The search for the etiologic agent of chronic diarrhea in the patient with HIV includes the performance of a microbiologic stool analysis (mainly stool culture, different methods for detecting intestinal parasites, and bacilloscopy), molecular methods (polymerase chain reaction [PCR]), clinical evaluation (considering the CD4 T lymphocyte count and HIV viral load determination), abdominal tomography, and colonoscopy8. Multiple infectious agents have been observed to cause chronic diarrhea and the complete clinical picture often cannot be explained by the identification of a single etiologic agent, with liquid stools persisting despite the treatment regimen, resulting in the continued performance of diagnostic tests.

Inopportune etiologic agent identification can cause significant morbidity and be responsible for approximately 80% of acquired immune deficiency syndrome (AIDS)-related deaths9. This type of diarrhea is difficult to manage and the etiologic agent is often not identified. In addition, physical examination and microbiologic test results may not be sufficient for directing therapy in some patients, at times leading the physician to resort to using antidiarrheals to improve the patient’s quality of life10.

Salmonella spp., Shigella spp., Campylobacter spp., and Mycobacterium tuberculosis are among the most frequent bacterial agents; Cystoisospora belli, Cryptosporidium parvum, Cyclospora cayetanensis, and Microsporidia are among the parasitic agents; and cytomegalovirus or herpes simplex virus type 1 and type 2 are among the viral agents. Lastly, invasive fungi, such as Histoplasma capsulatum and Paracoccidioides brasiliensis have been reported. Etiologic agent identification is generally difficult due to multiple factors, such as self-medication before seeking medical care, the poor diagnostic methods available at many laboratories, and the special analysis technique each microbial agent requires11.

One of the molecular methods available for simultaneously identifying several infectious agents is the FilmArray® Gastrointestinal (GI) Panel (MEP, BioFire Diagnostics/Biomerieux, Salt Lake City, UT, USA). It is a PCR-based technique that is useful for the rapid simultaneous detection of 22 pathogens (13 bacteria, 5 viruses, and 4 parasites) from liquid stool samples12. However, in immunocompromised patients, its true performance, compared with conventional diagnostic methods, is still unknown, especially in patients with HIV.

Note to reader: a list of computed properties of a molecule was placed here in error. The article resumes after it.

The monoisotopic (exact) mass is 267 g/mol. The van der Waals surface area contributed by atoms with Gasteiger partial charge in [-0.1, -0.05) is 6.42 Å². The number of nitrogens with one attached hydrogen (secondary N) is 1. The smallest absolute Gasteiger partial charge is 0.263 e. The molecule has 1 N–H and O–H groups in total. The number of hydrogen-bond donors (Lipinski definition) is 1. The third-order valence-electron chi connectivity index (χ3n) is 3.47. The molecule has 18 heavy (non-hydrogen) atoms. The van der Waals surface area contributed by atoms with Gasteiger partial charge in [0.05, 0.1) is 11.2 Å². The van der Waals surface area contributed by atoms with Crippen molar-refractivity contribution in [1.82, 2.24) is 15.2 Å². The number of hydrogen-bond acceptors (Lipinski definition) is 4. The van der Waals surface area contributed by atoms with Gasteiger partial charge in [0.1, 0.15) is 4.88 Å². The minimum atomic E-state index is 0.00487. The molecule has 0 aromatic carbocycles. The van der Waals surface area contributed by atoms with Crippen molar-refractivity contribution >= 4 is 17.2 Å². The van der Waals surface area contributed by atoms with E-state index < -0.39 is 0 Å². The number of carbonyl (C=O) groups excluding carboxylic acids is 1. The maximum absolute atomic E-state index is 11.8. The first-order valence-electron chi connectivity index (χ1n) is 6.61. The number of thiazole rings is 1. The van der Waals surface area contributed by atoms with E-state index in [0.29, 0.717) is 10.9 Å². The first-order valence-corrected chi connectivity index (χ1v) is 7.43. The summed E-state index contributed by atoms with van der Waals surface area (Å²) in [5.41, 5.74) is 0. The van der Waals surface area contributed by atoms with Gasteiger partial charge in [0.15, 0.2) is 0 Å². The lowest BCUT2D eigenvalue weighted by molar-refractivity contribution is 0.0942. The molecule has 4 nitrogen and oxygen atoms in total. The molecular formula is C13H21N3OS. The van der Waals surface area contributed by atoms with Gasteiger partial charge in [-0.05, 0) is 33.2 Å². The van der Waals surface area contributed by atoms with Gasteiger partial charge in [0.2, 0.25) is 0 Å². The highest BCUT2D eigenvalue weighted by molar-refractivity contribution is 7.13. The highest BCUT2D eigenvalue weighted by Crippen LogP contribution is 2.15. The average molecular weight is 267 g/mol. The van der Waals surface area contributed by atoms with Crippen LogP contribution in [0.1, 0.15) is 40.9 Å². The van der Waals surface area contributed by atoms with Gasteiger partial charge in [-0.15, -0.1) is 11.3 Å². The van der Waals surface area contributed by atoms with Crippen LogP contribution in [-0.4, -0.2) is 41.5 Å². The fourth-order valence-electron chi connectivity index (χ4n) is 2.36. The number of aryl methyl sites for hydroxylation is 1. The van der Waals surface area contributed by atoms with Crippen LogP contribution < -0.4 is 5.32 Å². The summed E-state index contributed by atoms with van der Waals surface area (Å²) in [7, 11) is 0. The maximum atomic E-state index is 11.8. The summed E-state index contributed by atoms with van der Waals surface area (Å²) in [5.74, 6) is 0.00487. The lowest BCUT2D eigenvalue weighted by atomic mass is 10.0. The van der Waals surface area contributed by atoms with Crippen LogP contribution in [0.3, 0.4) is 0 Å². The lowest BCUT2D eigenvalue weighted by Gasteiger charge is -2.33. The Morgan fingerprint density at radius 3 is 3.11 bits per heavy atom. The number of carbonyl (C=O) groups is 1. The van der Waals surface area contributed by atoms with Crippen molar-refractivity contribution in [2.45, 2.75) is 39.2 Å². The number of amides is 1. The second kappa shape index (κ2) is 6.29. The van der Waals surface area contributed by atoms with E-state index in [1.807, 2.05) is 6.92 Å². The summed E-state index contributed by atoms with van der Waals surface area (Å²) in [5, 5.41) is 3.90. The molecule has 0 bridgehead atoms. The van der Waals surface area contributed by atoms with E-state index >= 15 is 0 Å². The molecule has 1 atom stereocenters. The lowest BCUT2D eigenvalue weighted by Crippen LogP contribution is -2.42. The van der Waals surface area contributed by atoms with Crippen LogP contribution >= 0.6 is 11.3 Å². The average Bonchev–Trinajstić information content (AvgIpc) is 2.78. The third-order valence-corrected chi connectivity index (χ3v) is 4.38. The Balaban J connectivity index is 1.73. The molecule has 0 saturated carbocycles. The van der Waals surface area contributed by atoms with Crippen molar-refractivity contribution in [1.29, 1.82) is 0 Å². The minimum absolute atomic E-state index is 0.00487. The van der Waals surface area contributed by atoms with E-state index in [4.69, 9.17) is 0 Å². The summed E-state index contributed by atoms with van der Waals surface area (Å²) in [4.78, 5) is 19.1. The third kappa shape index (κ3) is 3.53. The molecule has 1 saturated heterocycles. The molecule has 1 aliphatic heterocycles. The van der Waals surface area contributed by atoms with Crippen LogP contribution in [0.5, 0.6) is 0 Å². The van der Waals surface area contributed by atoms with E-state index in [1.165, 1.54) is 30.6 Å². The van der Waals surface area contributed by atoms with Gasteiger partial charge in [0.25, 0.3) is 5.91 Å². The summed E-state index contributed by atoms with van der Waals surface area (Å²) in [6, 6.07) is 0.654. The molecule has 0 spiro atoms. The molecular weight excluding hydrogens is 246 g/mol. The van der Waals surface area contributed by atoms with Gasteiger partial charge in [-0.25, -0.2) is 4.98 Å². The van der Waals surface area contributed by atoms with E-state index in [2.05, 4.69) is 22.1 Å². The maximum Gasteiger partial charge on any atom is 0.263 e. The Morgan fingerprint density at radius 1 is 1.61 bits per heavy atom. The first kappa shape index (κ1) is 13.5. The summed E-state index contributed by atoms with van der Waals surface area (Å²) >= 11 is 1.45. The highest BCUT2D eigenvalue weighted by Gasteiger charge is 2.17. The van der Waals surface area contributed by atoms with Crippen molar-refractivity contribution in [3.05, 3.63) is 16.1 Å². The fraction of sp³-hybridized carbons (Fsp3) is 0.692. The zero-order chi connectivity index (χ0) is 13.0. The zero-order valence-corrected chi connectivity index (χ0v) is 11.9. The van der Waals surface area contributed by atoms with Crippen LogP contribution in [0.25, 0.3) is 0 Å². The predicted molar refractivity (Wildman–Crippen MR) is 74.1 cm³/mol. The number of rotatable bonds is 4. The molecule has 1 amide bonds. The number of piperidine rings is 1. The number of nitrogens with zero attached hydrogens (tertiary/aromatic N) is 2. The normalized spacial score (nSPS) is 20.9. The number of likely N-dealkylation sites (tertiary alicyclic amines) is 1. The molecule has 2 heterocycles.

The aim of the present study was to evaluate the infectious agents that cause chronic diarrhea in patients with HIV infection, utilizing the FilmArray® GI Panel. Ours is the first study to utilize this molecular method for etiologic agent identification in HIV patients presenting with chronic diarrhea.

Materials and methodsStudy design

An observational, analytic, cross-sectional study was conducted on patients that were seen at the Tropical and Infectious Diseases Service of the Hospital Daniel Alcides Carrión (HDAC) in Huancayo, Peru, within the time frame of January to December 2021.The inclusion criteria were age above 18 years, HIV infection diagnosis, watery stools for more than 4 weeks, a CD4 T lymphocyte count, and viral load for HIV. Liquid stool samples were collected to identify the etiologic agent of the chronic diarrhea.

The variables of clinical data, time of disease, treatment regimen, CD4 cell count, viral load, and ART were collected. All participants gave their informed consent.

Statistical analysis

Nonrandomized consecutive sampling was carried out until the sample size, determined using the Stata version 14 program, was reached. To calculate the sample size, the main limiting factor was assumed to be the number of positive cases, given that its precision would depend on the identification of the infectious agent and clinical improvement after receiving the specific treatment. With a 10% margin of error, an 80% power, and a supposed minimally acceptable sensitivity of 80% for identifying the etiologic agent13,14, we calculated that a minimum of 24 patients with HIV infection and chronic diarrhea should be enrolled. The double data entry table was carried out utilizing the Excel program. The number and percentage of patients for the categorical variables and the median (interquartile range [IQR]) for the continuous variables were shown.


After identifying the patients that met the inclusion criteria, they were invited to participate in the study. After providing their statements of informed consent, the patients were instructed to collect their stool in a screw cap jar for the stool culture samples. The samples were received at the laboratory and immediately processed through the FilmArray® GI Panel. Pasty or solid stool samples were rejected because the Cary-Blair medium for diluting the samples and enabling the correct processing of the panel was not available. The samples were not stored for later testing due to the fact that time and temperature could affect future procedures. Thus, all processes were carried out as soon as the samples arrived at the laboratory.